How to be a parent is not automatically apparent! There are important things to be learned.
During my last two years in high school, at a time when kids ask, Who am I, where am I going in life?, I would ride the seven miles home with my dad, in silence. I don’t recall him ever asking me anything, nor talking at all. I felt as if he didn’t much like me. It was one of the things—along with his irrational angry outbursts—which made it difficult to identify with him as a man, later causing problems in my first marriage. He was a good Christian, however, as I gradually came to realize—just hard to relate to until late in life.
Many parents have a similar hands-off approach, as seen in two vignettes: 1, I was riding with a taxi driver who had his son with him who was being (supposedly) raised by his grandmother, the mother working overseas. They were not relating, not talking at all, as if total strangers, and the boy seemed sad. 2. At a local restaurant a father and son just sat there, nothing being said but Grace. Also sad, as if the dad didn’t care enough about his son to show some interest in him, as if a 10 year old has nothing going on that ought to be talked about.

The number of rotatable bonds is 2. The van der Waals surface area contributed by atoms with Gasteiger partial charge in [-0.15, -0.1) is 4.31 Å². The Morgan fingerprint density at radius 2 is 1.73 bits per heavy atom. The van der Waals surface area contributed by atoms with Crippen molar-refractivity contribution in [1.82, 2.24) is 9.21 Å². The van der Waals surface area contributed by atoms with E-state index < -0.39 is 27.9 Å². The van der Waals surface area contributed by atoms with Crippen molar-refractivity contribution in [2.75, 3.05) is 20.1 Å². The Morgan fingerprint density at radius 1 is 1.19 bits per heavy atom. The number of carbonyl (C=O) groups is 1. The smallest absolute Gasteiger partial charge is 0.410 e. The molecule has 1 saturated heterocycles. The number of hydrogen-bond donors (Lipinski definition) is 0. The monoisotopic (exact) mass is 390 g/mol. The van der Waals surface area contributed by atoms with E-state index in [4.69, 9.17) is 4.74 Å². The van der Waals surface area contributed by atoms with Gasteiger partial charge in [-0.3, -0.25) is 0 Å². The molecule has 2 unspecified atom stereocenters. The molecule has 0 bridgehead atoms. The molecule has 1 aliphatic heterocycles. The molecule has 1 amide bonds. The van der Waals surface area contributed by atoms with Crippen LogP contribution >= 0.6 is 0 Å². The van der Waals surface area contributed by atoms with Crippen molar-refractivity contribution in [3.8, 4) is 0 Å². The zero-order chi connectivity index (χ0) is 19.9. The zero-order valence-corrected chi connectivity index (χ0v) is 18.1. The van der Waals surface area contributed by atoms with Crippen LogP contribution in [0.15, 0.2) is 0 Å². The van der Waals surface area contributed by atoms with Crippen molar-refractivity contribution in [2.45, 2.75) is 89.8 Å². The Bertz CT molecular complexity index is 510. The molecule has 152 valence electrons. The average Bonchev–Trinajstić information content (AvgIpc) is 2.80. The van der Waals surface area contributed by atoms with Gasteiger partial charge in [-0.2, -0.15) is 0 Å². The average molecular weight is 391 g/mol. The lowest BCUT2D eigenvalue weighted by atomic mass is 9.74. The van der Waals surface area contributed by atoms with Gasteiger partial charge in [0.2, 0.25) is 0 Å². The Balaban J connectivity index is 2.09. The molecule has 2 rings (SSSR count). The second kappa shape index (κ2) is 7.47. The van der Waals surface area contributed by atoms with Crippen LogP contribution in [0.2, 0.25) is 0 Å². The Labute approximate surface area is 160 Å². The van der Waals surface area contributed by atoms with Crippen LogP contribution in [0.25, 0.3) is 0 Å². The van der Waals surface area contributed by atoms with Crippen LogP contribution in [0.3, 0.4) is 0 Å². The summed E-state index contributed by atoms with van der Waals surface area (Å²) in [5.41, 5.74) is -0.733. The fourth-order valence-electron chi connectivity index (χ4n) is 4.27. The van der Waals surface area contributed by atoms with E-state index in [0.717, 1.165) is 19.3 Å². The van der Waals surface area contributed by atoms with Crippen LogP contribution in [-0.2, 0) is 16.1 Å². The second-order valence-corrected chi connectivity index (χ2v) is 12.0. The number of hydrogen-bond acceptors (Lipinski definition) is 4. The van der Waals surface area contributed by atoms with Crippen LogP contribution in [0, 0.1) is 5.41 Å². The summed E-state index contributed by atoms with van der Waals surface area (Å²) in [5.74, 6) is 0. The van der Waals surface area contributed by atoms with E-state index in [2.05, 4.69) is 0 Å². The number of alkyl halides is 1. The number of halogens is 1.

I intend now for this series to focus on what makes for good parenting, using biblical and psychological principles and quotes from a Christian organization, Focus on the Family. The Bible really challenges our typical thinking about the role of parents, fathers in particular.Scripture makes clear that the father is really the spiritual head of the house, who is charged with bringing up his children in the fear, knowledge and love of the Lord, ‘tho’ mothers have a very important role here too. Proverbs 1: 8, 9: Listen, my son, to your father’s instruction and do not forsake your mother’s teaching. They are a garland to grace your head and a chain to adorn your neck. Proverbs 3: 11, 12 say Don’t, dear friend, resent God’s discipline; don’t sulk under his loving correction. It’s the child he loves that God corrects; a father’s delight is behind all this
It is clear that fathers, in particular, need to discipline their children in love, as a way of modeling and bringing them under the Lord’s “loving correction.” In order to do this, they need to listen to them, find out what’s really going on in their lives. (Of course, this is more difficult if working overseas, but Skype could help.)
Even more basically, we need to see ourselves almost in the place of God, or at least His ministers to our families. Through various means—from touch to listening—we can help lure them into a Kingdom of Love.
Parental love requires sacrifice, self-control, attention, instruction, and correction, with a particular focus on connection, which involves prioritizing your schedule, focusing your attention, having patience with imperfections, letting your kid be a kid, and having a willingness to play and laugh. (F. on F.)